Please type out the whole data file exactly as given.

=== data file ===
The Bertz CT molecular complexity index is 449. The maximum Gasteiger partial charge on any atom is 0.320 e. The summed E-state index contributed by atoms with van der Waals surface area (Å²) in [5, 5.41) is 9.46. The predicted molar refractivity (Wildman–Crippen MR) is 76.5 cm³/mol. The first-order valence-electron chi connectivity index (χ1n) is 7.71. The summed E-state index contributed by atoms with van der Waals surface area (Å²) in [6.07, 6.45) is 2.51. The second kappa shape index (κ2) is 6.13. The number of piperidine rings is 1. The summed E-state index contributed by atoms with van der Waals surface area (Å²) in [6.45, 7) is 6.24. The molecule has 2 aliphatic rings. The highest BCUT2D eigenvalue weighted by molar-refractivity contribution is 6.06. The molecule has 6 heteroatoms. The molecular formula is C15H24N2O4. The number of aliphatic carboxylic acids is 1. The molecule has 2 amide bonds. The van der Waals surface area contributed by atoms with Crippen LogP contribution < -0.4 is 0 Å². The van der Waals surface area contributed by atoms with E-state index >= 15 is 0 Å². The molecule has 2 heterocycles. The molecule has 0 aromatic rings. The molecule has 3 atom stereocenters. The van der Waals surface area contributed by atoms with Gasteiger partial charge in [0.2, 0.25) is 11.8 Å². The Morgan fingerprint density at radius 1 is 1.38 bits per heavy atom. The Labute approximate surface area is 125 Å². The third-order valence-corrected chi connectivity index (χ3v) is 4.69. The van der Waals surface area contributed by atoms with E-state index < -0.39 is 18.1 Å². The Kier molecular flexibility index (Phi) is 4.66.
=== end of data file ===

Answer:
The Bertz CT molecular complexity index is 449. The maximum Gasteiger partial charge on any atom is 0.320 e. The summed E-state index contributed by atoms with van der Waals surface area (Å²) in [5, 5.41) is 9.46. The predicted molar refractivity (Wildman–Crippen MR) is 76.5 cm³/mol. The first-order valence-electron chi connectivity index (χ1n) is 7.71. The summed E-state index contributed by atoms with van der Waals surface area (Å²) in [6.07, 6.45) is 2.51. The second kappa shape index (κ2) is 6.13. The number of piperidine rings is 1. The summed E-state index contributed by atoms with van der Waals surface area (Å²) in [6.45, 7) is 6.24. The molecule has 2 aliphatic rings. The highest BCUT2D eigenvalue weighted by molar-refractivity contribution is 6.06. The molecule has 6 heteroatoms. The molecular formula is C15H24N2O4. The number of aliphatic carboxylic acids is 1. The molecule has 2 amide bonds. The van der Waals surface area contributed by atoms with Crippen LogP contribution < -0.4 is 0 Å². The van der Waals surface area contributed by atoms with E-state index >= 15 is 0 Å². The molecule has 2 heterocycles. The molecule has 0 aromatic rings. The molecule has 3 atom stereocenters. The van der Waals surface area contributed by atoms with Gasteiger partial charge in [0.2, 0.25) is 11.8 Å². The Morgan fingerprint density at radius 1 is 1.38 bits per heavy atom. The Labute approximate surface area is 125 Å². The third-order valence-corrected chi connectivity index (χ3v) is 4.69. The van der Waals surface area contributed by atoms with E-state index < -0.39 is 18.1 Å². The Kier molecular flexibility index (Phi) is 4.66.